Configuring a Destination NAT Pool and Rule Set

CLI Quick Configuration

To quickly configure this example, copy the following commands, paste them into a text file, remove any line breaks, change any details necessary to match your network configuration, copy and paste the commands into the CLI at the [edit] hierarchy level, and then enter commit from configuration mode.

Step-by-Step Procedure

The following example requires you to navigate various levels in the configuration hierarchy. For instructions on how to do that, see Using the CLI Editor in Configuration Mode in the CLI User Guide.

To configure a destination NAT pool and rule set:

  1. Create a destination NAT pool.
  2. Create a destination NAT rule set.
  3. Configure a rule that matches packets and translates the source address to the address in the pool.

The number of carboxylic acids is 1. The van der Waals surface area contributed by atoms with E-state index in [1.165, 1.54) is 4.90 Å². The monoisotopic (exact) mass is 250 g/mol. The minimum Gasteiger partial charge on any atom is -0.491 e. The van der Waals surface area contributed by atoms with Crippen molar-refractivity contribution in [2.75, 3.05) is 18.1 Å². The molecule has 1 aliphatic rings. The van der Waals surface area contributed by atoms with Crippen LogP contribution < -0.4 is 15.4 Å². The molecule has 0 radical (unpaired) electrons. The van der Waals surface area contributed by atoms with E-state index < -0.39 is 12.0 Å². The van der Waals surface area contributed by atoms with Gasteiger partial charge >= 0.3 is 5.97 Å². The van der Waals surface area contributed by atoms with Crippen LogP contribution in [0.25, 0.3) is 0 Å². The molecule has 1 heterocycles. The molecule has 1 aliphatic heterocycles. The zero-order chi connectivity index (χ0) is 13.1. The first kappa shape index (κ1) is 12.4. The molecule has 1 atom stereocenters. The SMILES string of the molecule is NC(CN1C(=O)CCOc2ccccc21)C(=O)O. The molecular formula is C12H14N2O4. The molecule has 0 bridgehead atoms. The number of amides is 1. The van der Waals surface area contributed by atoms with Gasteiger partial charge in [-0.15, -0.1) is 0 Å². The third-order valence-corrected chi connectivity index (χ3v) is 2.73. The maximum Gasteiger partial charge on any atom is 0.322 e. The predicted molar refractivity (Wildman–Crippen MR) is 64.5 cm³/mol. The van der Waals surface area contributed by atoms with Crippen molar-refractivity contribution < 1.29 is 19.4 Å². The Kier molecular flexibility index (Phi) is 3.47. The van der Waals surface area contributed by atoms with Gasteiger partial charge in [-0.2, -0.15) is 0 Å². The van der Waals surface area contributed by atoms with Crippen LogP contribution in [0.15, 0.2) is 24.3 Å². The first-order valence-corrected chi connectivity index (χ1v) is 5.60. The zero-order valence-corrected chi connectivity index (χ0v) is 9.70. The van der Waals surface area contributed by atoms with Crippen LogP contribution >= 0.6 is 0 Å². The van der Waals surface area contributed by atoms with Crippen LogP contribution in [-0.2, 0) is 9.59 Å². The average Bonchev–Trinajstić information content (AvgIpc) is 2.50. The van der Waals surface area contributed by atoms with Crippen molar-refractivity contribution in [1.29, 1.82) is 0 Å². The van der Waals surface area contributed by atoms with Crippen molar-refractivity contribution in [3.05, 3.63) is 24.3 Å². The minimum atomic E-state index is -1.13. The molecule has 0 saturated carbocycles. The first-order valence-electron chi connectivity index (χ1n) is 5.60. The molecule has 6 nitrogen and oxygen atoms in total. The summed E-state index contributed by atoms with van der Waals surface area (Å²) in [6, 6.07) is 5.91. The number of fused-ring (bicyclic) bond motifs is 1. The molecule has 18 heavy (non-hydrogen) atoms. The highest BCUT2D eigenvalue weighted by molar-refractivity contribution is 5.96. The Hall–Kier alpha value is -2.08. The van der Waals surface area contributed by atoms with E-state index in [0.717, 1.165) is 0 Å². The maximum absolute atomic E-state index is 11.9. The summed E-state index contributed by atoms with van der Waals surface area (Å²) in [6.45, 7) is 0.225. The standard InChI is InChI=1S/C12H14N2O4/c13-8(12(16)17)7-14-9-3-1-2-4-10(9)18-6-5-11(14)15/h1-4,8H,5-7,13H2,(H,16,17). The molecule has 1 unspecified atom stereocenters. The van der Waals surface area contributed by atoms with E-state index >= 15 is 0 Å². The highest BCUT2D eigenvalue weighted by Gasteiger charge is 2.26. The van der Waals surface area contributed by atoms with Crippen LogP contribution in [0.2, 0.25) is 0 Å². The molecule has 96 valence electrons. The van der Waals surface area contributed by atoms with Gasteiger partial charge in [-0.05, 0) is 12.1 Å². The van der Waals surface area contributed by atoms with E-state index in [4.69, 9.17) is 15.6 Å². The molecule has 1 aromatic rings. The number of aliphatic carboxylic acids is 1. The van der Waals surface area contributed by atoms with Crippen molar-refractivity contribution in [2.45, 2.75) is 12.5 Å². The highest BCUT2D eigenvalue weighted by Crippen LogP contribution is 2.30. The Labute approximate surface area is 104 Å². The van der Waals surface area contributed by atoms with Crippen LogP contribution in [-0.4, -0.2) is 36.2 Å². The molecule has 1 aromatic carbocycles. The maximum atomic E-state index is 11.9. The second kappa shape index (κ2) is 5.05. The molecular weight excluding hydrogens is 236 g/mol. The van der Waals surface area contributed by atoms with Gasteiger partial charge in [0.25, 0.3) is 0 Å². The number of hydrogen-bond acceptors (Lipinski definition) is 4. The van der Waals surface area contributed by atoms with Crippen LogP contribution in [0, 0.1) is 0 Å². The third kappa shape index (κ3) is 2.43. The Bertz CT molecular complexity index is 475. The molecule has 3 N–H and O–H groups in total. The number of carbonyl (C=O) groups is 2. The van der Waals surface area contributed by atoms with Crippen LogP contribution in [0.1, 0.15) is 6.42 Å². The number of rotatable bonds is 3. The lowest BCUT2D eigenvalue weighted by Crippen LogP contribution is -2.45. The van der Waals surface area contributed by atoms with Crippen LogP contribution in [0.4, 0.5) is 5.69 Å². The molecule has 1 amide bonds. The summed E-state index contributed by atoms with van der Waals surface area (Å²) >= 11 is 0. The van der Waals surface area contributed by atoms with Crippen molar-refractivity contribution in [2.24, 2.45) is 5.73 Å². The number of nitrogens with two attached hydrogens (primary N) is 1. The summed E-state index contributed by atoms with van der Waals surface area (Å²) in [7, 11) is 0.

4. Configure a rule that matches packets and translates the destination address to the address in the pool.
  5. Configure a source NAT pool in the rule.

Results

From configuration mode, confirm your configuration by entering the show security nat command. If the output does not display the intended configuration, repeat the configuration instructions in this example to correct it.

If you are done configuring the device, enter commit from configuration mode.

Configuring PPTP ALG trace options

CLI Quick Configuration

To quickly configure this example, copy the following commands, paste them into a text file, remove any line breaks, change any details necessary to match your network configuration, copy and paste the commands into the CLI at the [edit] hierarchy level, and then enter commit from configuration mode.